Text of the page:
In As Dusk Falls, it feels like the second a character dies, they’ve served their purpose; the moment anyone steps off-screen, they’re forgotten. This is a pitfall of interactive storytelling — even hits like Until Dawn have awkward pauses or nonsensical dialogue when the writers haven’t properly accounted for all of the player’s decisions. Still, as a game that relies on narrative-driven progression, these anomalies should’ve been addressed. It’s also worth noting that As Dusk Falls can be played with friends online and locally, though I’ve only tried single-player.
The motel is a mess of dramatic but illogical events: The dad exits the hostage situation multiple times and always ends up running back to his captors, throwing out a line like, “but my family’s in there” as explanation. Characters disappear and suddenly reappear when it’s time for a big story beat — and this includes the entire sheriff’s squad. A woman is allowed to walk into the motel in the middle of an active, already-lethal standoff. And don’t get me started on the dad’s two-way pager, which doesn’t have a keyboard but somehow still functions like a modern text app.
As Dusk Falls expands beyond ‘90s Arizona, traveling across the country and 14 years into the future. Most drama in the game feels forced and unearned, and what remains plays out like a soap opera, subsisting on surface-level emotion and oddly timed monologues.
It doesn’t help that the actual mechanics in As Dusk Falls are troublesome. The game runs on dialogue trees and quick-time events, but on my Xbox Series S there’s a significant input delay that can’t be fixed with sensitivity or accessibility settings. There’s a lag of roughly one second, making it difficult to control the cursor when choosing among dialogue and action options as the timer ticks down, and also turning each QTE into a guessing game. In a word, As Dusk Falls is frustrating. My advice is to use the D-pad whenever you can and turn off any mashing sequences in the accessibility options.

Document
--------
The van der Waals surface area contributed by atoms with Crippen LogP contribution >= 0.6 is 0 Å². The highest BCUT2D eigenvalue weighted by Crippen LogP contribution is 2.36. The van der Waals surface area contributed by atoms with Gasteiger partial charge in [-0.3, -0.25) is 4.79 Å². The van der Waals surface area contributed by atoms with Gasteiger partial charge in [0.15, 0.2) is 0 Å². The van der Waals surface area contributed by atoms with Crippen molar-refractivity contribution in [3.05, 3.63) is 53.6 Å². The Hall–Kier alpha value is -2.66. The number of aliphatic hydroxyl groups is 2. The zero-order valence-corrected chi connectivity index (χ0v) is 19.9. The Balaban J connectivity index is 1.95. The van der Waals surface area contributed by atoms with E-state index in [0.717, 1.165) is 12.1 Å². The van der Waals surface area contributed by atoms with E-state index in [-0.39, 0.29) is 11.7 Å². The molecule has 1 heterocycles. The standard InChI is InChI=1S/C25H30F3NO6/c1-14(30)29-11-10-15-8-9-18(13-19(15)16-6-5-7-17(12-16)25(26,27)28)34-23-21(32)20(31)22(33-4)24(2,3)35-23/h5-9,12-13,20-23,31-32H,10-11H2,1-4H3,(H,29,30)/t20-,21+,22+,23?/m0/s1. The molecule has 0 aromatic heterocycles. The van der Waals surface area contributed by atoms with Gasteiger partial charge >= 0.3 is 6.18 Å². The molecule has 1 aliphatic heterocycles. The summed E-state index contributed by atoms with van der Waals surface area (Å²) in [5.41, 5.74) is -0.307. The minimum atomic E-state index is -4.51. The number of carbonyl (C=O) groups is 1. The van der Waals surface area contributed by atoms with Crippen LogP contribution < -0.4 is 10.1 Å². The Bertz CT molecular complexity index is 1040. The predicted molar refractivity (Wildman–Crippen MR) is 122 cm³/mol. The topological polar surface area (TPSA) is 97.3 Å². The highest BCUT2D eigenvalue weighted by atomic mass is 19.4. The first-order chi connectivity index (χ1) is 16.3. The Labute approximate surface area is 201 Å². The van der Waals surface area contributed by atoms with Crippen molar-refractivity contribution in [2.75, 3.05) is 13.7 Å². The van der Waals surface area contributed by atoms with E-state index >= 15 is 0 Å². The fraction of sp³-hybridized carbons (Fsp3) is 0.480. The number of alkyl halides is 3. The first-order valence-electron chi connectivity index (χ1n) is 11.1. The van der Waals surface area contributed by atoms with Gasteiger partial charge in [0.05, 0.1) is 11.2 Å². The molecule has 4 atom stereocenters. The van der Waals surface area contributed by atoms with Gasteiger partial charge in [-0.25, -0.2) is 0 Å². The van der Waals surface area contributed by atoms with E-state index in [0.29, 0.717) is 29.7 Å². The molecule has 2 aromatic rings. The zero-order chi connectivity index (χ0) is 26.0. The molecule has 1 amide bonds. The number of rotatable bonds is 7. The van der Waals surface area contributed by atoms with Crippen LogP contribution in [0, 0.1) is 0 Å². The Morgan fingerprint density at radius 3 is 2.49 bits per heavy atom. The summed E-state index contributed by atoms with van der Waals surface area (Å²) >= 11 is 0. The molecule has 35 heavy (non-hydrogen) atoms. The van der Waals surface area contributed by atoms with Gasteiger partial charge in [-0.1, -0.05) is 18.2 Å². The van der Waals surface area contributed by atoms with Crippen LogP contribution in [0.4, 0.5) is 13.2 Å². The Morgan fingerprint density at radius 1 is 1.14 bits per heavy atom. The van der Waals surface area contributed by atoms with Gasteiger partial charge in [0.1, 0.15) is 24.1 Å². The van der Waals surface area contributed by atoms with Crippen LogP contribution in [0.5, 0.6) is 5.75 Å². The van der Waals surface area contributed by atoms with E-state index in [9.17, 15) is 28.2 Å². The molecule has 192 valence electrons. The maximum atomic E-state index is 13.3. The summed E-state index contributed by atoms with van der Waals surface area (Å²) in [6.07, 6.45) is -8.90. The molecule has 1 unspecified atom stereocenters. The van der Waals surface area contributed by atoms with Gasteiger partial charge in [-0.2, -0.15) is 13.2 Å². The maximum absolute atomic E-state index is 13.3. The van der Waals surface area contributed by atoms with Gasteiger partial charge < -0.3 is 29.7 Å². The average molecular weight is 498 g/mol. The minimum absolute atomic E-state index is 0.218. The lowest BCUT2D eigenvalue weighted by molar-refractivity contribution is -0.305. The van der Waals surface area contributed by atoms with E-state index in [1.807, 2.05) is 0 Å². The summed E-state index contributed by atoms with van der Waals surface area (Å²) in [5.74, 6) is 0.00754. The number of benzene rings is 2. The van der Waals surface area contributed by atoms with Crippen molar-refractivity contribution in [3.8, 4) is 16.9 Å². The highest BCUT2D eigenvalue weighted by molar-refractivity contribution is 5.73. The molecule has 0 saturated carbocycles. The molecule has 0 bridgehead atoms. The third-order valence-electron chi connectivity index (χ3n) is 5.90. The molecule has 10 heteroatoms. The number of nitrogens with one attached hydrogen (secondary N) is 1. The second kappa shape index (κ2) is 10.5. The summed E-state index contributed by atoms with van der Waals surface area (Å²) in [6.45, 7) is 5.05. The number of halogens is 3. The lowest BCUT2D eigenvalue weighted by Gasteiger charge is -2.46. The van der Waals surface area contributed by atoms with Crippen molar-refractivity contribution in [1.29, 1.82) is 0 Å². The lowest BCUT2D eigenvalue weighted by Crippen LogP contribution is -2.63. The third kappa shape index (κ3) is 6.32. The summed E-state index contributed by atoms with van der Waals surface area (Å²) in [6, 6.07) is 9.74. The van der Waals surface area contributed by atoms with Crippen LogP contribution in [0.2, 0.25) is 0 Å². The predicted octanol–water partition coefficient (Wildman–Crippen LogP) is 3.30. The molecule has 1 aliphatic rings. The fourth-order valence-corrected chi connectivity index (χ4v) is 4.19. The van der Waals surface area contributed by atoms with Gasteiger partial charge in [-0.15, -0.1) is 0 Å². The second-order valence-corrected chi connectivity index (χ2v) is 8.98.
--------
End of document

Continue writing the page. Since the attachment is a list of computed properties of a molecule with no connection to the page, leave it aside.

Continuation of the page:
The game’s visual style is unique, playing out in stuttering, storyboard-style animations with rotoscoped characters, and I actually enjoy this approach. It conveys a sense of dreamlike realism to the entire experience, and had it been backed up by a different story, it could’ve been captivating.
Unfortunately, the best parts of As Dusk Falls are relegated to the final chapters, when there are fewer characters to track and deeper interpersonal relationships to explore. The game starts to take off when Zoe, the daughter, becomes the main character 14 years after the hostage situation, and players are able to dive deeper into her relationships with her family members and actually process some of the events she witnessed at the motel as a child. This is where drama truly lives, in the aftermath of a major event — not in the event itself.
As Dusk Falls fails to understand this premise, instead relying on action-movie cliches to tell a hollow story with too many moving parts. Tension in the game builds too swiftly and snaps repeatedly, leaving multiple characters’ storylines dangling in the breeze, and sucking the life out of moments that are meant to be emotional. There are some good ideas here, including the rotoscoped visuals and willingness to tackle mature topics, but ultimately, As Dusk Falls feels more like a rough draft than a finished product.
As Dusk Falls is available now on Xbox One, Xbox Series X/S and PC.